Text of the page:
MoDo has decided to torment us. Again. In “My Mitt Fantasy” she raves that we’re pining for bipartisanship, but a Romney-Biden White House might be a bridge too far. No shit, you stupid bitch! Really??? I wonder if she’s drunk or on drugs. The Moustache of Wisdom, in “Our Secret Sauce,” gurgles that the presidential debate on foreign policy provided some instructive contrasts to ponder. Here’s MoDo:
While I was watching Mitt Romney make up fantasy positions in the foreign policy debate, I had a fantasy of my own.
And given the electoral isthmus the two men are wrestling on, it doesn’t seem like such a wild one. There is growing buzz that the dead heat could slide into a deadlock.
If Romney does suspend voter disbelief enough to tie President Obama, with each getting 269 Electoral College votes, the Republican-controlled House would determine the president — and give it to Mitt. And the (presumably) Democratic-controlled Senate would determine the vice president — and give it to Joe Biden.
So the first election decided by Congress in more than a century would produce a Republican president handcuffed to a Democratic vice president.
I think we can count on good ol’ Joe to devote himself to tormenting President Mittens. When Romney begins his “I, Willard …” at the inauguration, Joe can howl like a banshee, “That’s a bunch of malarkey!”
When Biden sits behind Romney at his first State of the Union address, in that familiar tiered TV shot, the vice president can guffaw and roll his eyes and slap his knee and put his head in his hands and wave a sign behind Mitt’s slick head that reads, “Bunch of stuff.” I think we can count on Joe to ignore an enraged Tagg shaking his fist from the gallery.
A historic tie, which would spur demonstrations that would make the health care battle look like the Macy’s Thanksgiving Day Parade, seems a logical conclusion of the bitter partisan paralysis here and the bottom-feeding campaign, where hope has been chased out by lies on one side and character exaggeration on the other.
And why is the race so perilously close, given the dizzying fall of W. and the dizzying rise of Obama, a mere four years ago?
It is partly because of Obama’s endless odyssey of self-discovery, where he rattles around in his own head, trying to figure out who he is and why he’s stuck on a Denver debate stage, forced to justify himself in this clownish format against this shape-shifting chucklehead.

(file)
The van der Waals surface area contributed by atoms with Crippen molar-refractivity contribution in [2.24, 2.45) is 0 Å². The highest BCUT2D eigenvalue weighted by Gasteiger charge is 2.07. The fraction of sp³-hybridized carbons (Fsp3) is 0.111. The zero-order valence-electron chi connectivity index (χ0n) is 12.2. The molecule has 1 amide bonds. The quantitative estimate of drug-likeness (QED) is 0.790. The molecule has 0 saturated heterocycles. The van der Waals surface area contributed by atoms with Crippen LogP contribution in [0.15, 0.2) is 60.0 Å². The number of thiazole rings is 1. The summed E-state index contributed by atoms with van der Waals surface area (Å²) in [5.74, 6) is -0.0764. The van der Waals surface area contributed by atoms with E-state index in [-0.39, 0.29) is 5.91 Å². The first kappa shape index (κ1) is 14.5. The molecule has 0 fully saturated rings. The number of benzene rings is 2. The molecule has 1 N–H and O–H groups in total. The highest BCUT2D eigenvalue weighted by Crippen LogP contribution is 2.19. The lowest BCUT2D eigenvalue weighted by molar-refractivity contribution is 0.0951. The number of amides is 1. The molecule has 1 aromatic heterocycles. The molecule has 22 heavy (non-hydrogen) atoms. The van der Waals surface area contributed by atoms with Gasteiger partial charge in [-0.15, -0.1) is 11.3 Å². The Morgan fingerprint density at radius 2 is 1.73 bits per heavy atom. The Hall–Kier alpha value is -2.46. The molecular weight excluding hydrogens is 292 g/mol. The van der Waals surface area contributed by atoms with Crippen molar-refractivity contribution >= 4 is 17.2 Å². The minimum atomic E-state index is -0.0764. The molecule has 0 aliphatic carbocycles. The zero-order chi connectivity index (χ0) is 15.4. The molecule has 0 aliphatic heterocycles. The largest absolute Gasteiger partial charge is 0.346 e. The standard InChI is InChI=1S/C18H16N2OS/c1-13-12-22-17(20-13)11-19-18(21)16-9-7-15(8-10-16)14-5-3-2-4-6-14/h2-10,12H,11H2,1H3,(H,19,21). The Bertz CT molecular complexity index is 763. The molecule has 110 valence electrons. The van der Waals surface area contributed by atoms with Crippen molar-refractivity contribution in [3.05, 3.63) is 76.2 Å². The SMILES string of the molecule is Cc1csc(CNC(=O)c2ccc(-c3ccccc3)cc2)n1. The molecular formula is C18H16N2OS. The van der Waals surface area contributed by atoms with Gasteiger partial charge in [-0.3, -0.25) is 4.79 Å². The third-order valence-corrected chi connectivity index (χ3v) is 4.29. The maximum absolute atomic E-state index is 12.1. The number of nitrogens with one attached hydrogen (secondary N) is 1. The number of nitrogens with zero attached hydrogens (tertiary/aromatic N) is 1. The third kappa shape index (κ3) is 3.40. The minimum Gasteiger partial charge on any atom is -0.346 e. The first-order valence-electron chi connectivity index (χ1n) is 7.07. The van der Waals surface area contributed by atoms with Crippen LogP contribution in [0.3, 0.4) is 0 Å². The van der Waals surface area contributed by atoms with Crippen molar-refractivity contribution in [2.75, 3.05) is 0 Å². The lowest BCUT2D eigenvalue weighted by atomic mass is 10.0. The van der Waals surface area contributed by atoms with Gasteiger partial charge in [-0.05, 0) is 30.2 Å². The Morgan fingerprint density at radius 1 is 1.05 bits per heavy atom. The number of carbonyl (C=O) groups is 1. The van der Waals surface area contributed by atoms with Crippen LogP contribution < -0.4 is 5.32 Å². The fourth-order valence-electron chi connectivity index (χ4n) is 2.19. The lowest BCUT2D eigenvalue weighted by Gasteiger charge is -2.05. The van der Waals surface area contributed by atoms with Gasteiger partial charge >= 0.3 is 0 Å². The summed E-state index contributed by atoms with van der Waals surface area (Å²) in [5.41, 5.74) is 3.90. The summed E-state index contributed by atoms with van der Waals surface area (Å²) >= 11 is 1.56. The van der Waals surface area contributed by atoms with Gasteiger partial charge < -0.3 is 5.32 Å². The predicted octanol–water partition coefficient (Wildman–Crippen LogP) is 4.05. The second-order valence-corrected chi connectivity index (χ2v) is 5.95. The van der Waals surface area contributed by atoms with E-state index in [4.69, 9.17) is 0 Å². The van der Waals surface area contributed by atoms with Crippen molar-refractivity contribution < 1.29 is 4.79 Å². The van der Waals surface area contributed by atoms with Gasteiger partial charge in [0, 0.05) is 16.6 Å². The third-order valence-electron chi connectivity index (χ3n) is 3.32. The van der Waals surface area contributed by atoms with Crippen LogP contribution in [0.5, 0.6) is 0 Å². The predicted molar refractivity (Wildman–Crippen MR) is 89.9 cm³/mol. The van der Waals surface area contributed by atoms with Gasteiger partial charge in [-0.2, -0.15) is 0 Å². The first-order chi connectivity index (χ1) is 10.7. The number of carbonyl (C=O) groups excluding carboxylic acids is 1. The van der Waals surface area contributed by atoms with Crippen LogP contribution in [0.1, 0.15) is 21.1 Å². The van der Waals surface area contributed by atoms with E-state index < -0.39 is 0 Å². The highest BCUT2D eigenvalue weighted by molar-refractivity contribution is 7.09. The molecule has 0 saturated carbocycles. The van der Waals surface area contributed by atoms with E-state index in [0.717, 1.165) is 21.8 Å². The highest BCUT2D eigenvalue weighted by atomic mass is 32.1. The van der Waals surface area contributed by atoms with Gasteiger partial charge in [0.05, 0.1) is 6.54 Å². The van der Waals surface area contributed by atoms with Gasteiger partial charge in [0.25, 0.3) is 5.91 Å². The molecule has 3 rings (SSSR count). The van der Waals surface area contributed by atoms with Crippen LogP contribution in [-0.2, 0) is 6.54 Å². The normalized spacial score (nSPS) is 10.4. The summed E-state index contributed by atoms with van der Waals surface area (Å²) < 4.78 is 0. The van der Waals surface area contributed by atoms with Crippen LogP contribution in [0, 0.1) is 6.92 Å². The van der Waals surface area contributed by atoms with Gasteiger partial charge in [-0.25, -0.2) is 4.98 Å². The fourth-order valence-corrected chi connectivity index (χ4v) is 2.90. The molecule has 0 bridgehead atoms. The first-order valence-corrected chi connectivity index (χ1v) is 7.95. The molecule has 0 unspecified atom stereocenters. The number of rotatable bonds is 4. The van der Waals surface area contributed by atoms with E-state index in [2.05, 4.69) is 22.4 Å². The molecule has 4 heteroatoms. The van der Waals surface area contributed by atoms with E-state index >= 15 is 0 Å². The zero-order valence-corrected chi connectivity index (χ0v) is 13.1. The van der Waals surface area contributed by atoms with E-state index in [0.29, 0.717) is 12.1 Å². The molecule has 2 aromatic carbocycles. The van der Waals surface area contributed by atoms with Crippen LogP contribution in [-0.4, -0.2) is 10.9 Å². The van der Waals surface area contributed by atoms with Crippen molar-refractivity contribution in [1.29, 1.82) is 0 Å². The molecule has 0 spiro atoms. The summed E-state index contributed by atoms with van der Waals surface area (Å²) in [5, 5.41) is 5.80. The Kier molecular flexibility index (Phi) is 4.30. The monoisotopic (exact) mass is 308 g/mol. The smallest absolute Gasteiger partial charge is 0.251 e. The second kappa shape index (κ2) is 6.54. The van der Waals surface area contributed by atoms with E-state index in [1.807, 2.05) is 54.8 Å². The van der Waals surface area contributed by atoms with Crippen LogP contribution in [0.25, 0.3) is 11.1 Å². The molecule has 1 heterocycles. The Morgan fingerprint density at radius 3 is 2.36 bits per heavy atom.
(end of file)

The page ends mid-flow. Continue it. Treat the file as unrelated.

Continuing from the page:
At the first debate, the president gave off such a feeling of ennui, he could have used a fainting couch. It suddenly made many voters who thought it only fair that Obama get another term, given the mountain of trouble W. had left behind, wonder if that second chance would be embraced with energy, imagination and zest.
And the race is vise-tight because Mitt’s a marvel. Never in modern memory has a presidential candidate so brazenly contorted himself, switching positions to suit the moment and pushing claims, like about Obama’s imaginary “apology tour,” that have been debunked.
But as Bill Clinton warned the Obama team last year, attacking Romney as a flip-flopper, as the president did Monday night in Boca Raton, can help Mitt with centrist voters who like the idea that he’s actually a sheep in Wolfowitz clothing.
Forgoing his Klingon rhetoric, Mitt played cling-on to Obama’s Spock, suddenly clutching onto the president’s positions on China (which he said had made “progress” on trade), Iran, the Afghanistan deadline, drones and ousting Hosni Mubarak. Romney was running so far to the left of Obama that he never even mentioned the tangled White House response to the Benghazi consulate slaughter, which Republicans on the Hill have been working tirelessly to tee up for him.
In the surest sign that Mitt had donned a more soothing costume, he even made a flattering reference to the United Nations, the bête noire of his hawkish neocon foreign policy advisers.
But it was no doubt the neocons who coached Romney to sheath the bayonet to neutralize Obama charges of warmongering. In The Weekly Standard, Bill Kristol urged Mitt to be “pre-presidential.” (Sort of like pre-emptive war.) He advised Romney to speak at the debate “in a bipartisan way” and appeal “to the broad American tradition of international leadership, and to the actions of Harry Truman as well as those of Ronald Reagan.” He advised praising “our diplomats” and “finding something to praise in the actions of President Obama.”
Obama blew the first debate because he can’t stand the phoniness of jousts, and he seemed flummoxed by the mind-boggling phoniness of Romney. For the first time, we see President Cool unable to keep his feelings completely cloaked. In Boca, his dark eyes were glaring daggers at Romney, who was sporting his smarmy smile and mine-is-bigger-than-yours flag pin.
If Romney gets to the Situation Room, will we see Cipher Mitt, the vessel of the neocons? Or will we see Moderate Mitt, chastising the hawks — who are eager to pick up where they left off bombing, in Iran and Syria — with a variation on the line he used about Al Qaeda at the debate: “We can’t kill our way out of this mess”?
It’s impossible to know. Mitt may have made so many compromises to get the prize that he doesn’t have a true self anymore. And that’s the scariest thought of all.
Dear, sweet FSM, she gets worse and worse and worse… Here’s The Moustache of Wisdom: